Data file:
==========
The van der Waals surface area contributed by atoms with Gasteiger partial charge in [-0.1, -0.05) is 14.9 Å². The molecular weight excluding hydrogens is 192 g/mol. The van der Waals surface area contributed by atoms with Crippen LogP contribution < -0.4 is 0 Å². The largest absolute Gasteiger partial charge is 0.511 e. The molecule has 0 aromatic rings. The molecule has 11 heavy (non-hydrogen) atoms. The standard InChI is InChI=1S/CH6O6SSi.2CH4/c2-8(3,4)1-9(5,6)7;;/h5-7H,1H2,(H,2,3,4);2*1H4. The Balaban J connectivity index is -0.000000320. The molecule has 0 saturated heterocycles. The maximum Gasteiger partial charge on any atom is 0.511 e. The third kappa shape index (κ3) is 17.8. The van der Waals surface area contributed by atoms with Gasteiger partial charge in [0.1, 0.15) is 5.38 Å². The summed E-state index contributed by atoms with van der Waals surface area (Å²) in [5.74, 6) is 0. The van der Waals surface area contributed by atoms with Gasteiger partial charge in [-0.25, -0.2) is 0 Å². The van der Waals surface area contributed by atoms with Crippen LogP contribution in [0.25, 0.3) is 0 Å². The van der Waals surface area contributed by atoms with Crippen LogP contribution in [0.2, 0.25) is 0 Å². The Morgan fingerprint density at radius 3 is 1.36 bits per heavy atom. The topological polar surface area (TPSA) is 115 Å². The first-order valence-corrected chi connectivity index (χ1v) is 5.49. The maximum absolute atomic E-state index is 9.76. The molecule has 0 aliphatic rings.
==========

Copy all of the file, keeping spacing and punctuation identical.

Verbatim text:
The van der Waals surface area contributed by atoms with Gasteiger partial charge in [-0.1, -0.05) is 14.9 Å². The molecular weight excluding hydrogens is 192 g/mol. The van der Waals surface area contributed by atoms with Crippen LogP contribution < -0.4 is 0 Å². The largest absolute Gasteiger partial charge is 0.511 e. The molecule has 0 aromatic rings. The molecule has 11 heavy (non-hydrogen) atoms. The standard InChI is InChI=1S/CH6O6SSi.2CH4/c2-8(3,4)1-9(5,6)7;;/h5-7H,1H2,(H,2,3,4);2*1H4. The Balaban J connectivity index is -0.000000320. The molecule has 0 saturated heterocycles. The maximum Gasteiger partial charge on any atom is 0.511 e. The third kappa shape index (κ3) is 17.8. The van der Waals surface area contributed by atoms with Gasteiger partial charge in [0.1, 0.15) is 5.38 Å². The summed E-state index contributed by atoms with van der Waals surface area (Å²) in [5.74, 6) is 0. The van der Waals surface area contributed by atoms with Gasteiger partial charge in [-0.25, -0.2) is 0 Å². The van der Waals surface area contributed by atoms with Crippen LogP contribution in [0.25, 0.3) is 0 Å². The van der Waals surface area contributed by atoms with Crippen LogP contribution in [0.2, 0.25) is 0 Å². The Morgan fingerprint density at radius 3 is 1.36 bits per heavy atom. The topological polar surface area (TPSA) is 115 Å². The first-order valence-corrected chi connectivity index (χ1v) is 5.49. The maximum absolute atomic E-state index is 9.76. The molecule has 0 aliphatic rings.